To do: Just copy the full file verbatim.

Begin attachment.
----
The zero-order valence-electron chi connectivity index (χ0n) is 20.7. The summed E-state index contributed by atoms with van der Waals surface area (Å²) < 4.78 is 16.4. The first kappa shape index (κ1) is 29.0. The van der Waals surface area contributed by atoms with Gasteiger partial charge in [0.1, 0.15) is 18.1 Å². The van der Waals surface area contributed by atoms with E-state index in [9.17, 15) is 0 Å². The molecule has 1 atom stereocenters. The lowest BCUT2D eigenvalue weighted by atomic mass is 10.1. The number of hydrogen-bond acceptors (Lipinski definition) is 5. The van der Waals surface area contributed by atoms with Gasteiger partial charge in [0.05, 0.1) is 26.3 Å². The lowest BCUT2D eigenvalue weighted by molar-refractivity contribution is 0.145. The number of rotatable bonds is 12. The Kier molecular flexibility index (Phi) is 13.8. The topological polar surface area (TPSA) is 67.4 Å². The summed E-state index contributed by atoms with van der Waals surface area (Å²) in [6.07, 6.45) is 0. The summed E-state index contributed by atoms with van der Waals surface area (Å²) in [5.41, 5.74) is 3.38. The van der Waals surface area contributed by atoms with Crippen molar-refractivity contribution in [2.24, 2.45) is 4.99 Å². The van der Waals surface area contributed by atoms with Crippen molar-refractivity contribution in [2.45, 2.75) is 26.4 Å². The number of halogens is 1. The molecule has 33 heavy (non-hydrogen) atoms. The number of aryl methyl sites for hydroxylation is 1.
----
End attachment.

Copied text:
The zero-order valence-electron chi connectivity index (χ0n) is 20.7. The summed E-state index contributed by atoms with van der Waals surface area (Å²) < 4.78 is 16.4. The first kappa shape index (κ1) is 29.0. The van der Waals surface area contributed by atoms with Gasteiger partial charge in [0.1, 0.15) is 18.1 Å². The van der Waals surface area contributed by atoms with E-state index in [9.17, 15) is 0 Å². The molecule has 1 atom stereocenters. The lowest BCUT2D eigenvalue weighted by atomic mass is 10.1. The number of hydrogen-bond acceptors (Lipinski definition) is 5. The van der Waals surface area contributed by atoms with Gasteiger partial charge in [0.05, 0.1) is 26.3 Å². The lowest BCUT2D eigenvalue weighted by molar-refractivity contribution is 0.145. The number of rotatable bonds is 12. The Kier molecular flexibility index (Phi) is 13.8. The topological polar surface area (TPSA) is 67.4 Å². The summed E-state index contributed by atoms with van der Waals surface area (Å²) in [6.07, 6.45) is 0. The summed E-state index contributed by atoms with van der Waals surface area (Å²) in [5.41, 5.74) is 3.38. The van der Waals surface area contributed by atoms with Crippen molar-refractivity contribution in [2.24, 2.45) is 4.99 Å². The van der Waals surface area contributed by atoms with Crippen molar-refractivity contribution in [2.45, 2.75) is 26.4 Å². The number of halogens is 1. The molecule has 33 heavy (non-hydrogen) atoms. The number of aryl methyl sites for hydroxylation is 1.